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Optical Phenomena: A Look at Natural Lighting Wonders

natural-light-wonders-300x200In the lighting world, we are always amazed at the beauty that can be created through natural light.  Known as optical phenomena, these wonders occur when there are specific interactions between light and matter. Some are commonplace, experienced by most of mankind, while others only happen in certain regions or under rare conditions.  Here’s a look at some of our favorites.

Rainbows: Rainbows are one of the most commonly recognized optical phenomena.  Here drops of water reflect or refract the light that is coming from the sun, creating a beautiful bow of different colors.

Alexander’s Band: Speaking of rainbows, if you happen to be lucky enough to see a double rainbow, look for the dark spot between the two bows.  This is called Alexander’s Band, and the dark space occurs due to the difference in the deviation angles of the two rainbows.

Halos: If you’ve ever seen what looks to be a halo around the sun or the moon, you are experiencing another optical phenomena.  Halos appear when ice crystals create (through reflection and refraction) colored or white arcs and spots in the sky.  On really cold days, you can often see these halos form around artificial lights as well, such as lampposts.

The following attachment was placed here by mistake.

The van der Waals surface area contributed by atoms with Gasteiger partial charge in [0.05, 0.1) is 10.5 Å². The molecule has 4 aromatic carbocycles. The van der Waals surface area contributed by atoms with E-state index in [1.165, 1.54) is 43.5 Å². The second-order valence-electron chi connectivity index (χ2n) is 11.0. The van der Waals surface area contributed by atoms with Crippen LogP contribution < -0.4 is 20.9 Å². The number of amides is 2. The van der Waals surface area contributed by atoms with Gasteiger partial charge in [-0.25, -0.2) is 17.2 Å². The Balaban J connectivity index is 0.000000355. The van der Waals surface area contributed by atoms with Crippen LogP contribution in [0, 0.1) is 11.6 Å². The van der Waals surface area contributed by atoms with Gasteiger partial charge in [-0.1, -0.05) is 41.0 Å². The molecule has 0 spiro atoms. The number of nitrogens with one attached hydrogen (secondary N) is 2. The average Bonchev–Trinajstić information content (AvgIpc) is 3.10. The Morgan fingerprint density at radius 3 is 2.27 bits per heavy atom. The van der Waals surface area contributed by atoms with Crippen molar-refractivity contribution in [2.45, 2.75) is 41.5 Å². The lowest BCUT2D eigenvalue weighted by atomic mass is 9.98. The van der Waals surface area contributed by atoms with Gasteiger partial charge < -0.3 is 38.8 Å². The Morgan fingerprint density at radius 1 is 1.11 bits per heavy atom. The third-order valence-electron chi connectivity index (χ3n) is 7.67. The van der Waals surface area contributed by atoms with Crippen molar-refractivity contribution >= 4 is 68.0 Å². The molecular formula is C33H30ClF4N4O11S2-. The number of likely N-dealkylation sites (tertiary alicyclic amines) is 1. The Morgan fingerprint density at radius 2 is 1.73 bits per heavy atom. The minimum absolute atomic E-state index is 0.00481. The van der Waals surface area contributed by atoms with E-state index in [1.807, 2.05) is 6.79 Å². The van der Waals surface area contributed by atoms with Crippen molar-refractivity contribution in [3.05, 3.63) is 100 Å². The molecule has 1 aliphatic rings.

Afterglow: Afterglows are the beautiful part of the sunset when white or rosy lights appears at the highest points of the sky.  The afterglow is due to the light from the sunset reacting with very fine particles of dust in the air.

Mirages: Mirages are not just for people who are lost in the desert!  Instead they happen when light rays are bent, producing images or objects in the distance that seem to be displaced.  Mirages happen when air passes suddenly from cold air to significantly warmer air.

Green Flash/Rays: Green flashes and rays are so rare that they are sometimes believed to be mythical.  However, when conditions are perfectly right (which means perfectly clean and stable air), right before sunrise or right after sunset, a green spot appears directly above the sun for a mere second or two.  It is believed to be caused by the observer receiving more scattered light directly from the sun.

Aurora Borealis: Also known as the Northern Lights, the Aurora Borealis is a stunning phenomena that happens in high latitude areas of the globe (such as the Arctic zone).  Caused by the collision of atoms with energetic charged particles, it creates one of Nature’s most beautiful light displays.  There is a similar occurrence that happens in the southern hemisphere.

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